Distant Neighbour, Close Memories: 600 years of Turkish-Polish Relations
As Turkey celebrated her 600-year friendship with Poland – dated from their first recorded treaty in 1414 – Istanbul’s Sakıp Sabancı Museum held an exhibition, recently ended (7 March–15 June 2014), of Ottoman works of art and Polish imitations drawn from both Polish and Turkish collections.
Penny Oakley reports: The exhibits fell roughly into three categories: clerical; military; court and diplomatic. The Church often adapted Ottoman textiles to suit liturgical roles, and the most splendid vestment was a cope of Bursa velvet with hood and orphreys of Polish embroidery. Its ogival carnation design seems to be unique, with sprays of stems each bearing a trio of çintamani balls, rather than the more predictable flowers.
Staring at a long vitrine with its procession of thirteen chasubles felt a bit like holy window-shopping at an ecclesiastical outfitter. One was fashioned from a matching pair of yastıks (cushion covers) in the costly gold and silver fabric called seraser, with sprays of roses or peonies. The yastık format is recognisable from the lappet end-borders.
Another chasuble was cut from a purple çatma velvet double panel, with an implied border laid over offset rows of huge silver and gilt çintamani. Taken from the left half of the original, so that the guard-stripe lay over the left shoulder, the effect was mildly eccentric.
A third chasuble had orphreys cleverly pieced from a rare type of Ottoman velvet yastık with inscribed cartouches.
The Ottoman style became so popular in Poland that even the uniforms were the same. Trade with Poland was welcomed, particularly as she paid for her purchases with silver coin – the bullion so vital to the Ottoman exchequer.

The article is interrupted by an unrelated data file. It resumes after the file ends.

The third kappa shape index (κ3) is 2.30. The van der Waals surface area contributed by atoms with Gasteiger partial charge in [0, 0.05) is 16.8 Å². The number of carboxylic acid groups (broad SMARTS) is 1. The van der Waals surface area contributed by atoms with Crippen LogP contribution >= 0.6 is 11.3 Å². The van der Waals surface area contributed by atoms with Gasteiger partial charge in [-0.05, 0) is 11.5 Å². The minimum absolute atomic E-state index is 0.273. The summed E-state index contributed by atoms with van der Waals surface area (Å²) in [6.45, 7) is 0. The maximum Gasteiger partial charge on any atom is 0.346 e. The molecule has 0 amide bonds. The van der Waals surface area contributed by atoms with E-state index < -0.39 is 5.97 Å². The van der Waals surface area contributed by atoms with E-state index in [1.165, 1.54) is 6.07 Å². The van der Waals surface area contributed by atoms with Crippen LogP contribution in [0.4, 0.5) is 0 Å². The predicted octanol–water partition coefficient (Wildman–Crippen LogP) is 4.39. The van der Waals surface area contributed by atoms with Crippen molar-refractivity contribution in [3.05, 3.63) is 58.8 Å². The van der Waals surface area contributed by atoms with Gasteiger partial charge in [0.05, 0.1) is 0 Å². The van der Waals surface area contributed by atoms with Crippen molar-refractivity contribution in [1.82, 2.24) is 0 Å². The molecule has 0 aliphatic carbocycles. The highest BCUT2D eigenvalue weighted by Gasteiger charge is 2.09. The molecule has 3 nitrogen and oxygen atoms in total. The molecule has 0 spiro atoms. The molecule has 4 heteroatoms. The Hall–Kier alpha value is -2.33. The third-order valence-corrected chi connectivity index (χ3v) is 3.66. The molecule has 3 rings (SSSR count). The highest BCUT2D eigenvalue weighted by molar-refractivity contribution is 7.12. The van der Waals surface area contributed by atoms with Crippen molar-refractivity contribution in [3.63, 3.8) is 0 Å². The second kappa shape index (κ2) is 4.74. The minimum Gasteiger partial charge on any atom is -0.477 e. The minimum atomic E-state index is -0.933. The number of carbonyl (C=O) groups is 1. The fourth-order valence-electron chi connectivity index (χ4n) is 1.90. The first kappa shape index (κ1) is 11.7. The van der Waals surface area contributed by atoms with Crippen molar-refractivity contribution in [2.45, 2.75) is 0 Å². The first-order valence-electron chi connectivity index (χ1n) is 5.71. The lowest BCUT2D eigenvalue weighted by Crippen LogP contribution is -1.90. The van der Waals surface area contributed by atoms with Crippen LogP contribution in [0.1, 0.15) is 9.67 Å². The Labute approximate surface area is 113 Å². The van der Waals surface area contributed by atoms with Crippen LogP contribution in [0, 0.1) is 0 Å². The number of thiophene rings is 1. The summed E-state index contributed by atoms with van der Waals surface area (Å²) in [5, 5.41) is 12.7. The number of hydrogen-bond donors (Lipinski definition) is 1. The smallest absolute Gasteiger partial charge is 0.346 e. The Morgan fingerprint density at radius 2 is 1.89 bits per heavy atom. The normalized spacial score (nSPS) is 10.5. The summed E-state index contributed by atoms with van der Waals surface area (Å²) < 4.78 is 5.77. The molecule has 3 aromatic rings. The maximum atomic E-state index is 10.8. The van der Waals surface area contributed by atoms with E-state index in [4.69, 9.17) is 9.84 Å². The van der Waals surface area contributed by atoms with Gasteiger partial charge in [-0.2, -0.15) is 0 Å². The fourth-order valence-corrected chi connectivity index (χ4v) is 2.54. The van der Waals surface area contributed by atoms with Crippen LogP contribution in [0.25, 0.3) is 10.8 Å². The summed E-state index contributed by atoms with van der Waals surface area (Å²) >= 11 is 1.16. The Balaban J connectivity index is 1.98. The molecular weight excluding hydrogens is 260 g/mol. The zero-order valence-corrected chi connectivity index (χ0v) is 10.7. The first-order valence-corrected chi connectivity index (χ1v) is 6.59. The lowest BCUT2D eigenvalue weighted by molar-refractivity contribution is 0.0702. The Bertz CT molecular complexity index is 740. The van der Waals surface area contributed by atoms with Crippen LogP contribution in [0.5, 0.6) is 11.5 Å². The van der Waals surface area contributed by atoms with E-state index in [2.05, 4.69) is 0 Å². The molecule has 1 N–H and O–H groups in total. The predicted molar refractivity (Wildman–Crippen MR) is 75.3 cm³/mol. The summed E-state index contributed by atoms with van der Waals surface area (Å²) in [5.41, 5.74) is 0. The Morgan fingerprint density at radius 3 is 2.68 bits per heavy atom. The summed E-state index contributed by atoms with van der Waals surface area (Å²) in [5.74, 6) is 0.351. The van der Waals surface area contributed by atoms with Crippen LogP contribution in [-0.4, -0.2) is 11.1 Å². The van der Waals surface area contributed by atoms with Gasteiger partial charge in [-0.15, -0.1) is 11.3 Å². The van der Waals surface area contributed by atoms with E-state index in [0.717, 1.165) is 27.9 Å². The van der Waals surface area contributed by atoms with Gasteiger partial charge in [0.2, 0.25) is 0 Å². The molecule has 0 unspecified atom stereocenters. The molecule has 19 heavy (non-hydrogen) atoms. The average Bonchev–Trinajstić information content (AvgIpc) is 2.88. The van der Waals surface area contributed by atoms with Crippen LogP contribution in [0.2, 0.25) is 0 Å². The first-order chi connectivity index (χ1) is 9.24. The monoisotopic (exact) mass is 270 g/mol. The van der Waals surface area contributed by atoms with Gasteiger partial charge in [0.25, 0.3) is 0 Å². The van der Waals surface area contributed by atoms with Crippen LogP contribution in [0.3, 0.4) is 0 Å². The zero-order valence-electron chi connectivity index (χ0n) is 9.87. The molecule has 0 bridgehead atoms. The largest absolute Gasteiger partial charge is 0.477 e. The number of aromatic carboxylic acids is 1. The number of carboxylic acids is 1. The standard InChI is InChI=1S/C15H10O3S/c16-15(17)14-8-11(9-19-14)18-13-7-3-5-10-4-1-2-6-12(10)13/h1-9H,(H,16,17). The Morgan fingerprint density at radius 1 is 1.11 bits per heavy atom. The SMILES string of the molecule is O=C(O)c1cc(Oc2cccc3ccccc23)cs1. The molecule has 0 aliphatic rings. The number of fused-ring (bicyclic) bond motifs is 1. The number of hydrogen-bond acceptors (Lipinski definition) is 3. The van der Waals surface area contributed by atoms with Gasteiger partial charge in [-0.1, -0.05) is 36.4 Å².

The demand for Ottoman goods became so great that Poland eventually imported Ottoman craftsmen to set up their own ateliers and train the local artisans, just as the Ottomans had once brought Persian artists to Istanbul.
A Polish rug shows that carpet weaving was another Ottoman import. Like its pair in the National Museum in Cracow, it bears the trophied, impaled arms of two noble Polish families linked by marriage, Potocki and Mniszech, with the insignia of the Grand Crown Hetman, a political title assigned to military commanders. The design is more occidental baroque than oriental, and is related to the Sarre Polish rug (Erdmann, Seven Hundred Years of Oriental Carpets, p. 216, pl. 281), which has similar minor borders, and also to a pair in Cracow.
Even the best of friends fall out sometimes. The exhibition’s martial content inevitably involved the 1683 Siege of Vienna and the rout of the Ottoman forces. It was one of history’s more significant battles, denting the image of Ottoman invincibility, and marking the start of the Ottoman decline. Unusually, the Poles fought with the Habsburg armies against the Turks. Duty-bound to support the Holy Roman Emperor, they were also piqued by Ottoman incursions into ‘their’ western Ukraine (Muscovy held sway over the eastern part, so nothing much has changed).
The hero of the hour was King John III Sobieski of Poland, commander-in-chief of the European forces, who took home 400 wagon-loads of booty, including palatial tents. Visitors to the exhibition saw only one small tent, from Wawel Castle, flanked by caparisoned warhorses. All the panoply of war was there: ornate saddles and covers, bridles, stirrups, swords, bows and arrows, helmets, chain mail, embroidered boots, shields, cymbals, drums, and even examples of the tug, the Ottoman horse-tail standard. The combined effect gave one some idea of the grandeur and visual impact of a major battle.
Otherwise, the exhibition covered the court and diplomatic aspect largely through images and documents recording incidents and activities involving the two states, and splendid diplomatic gifts that demonstrated the mutual respect between the sovereigns. The illustrated catalogue has a series of useful essays, some better translated than others.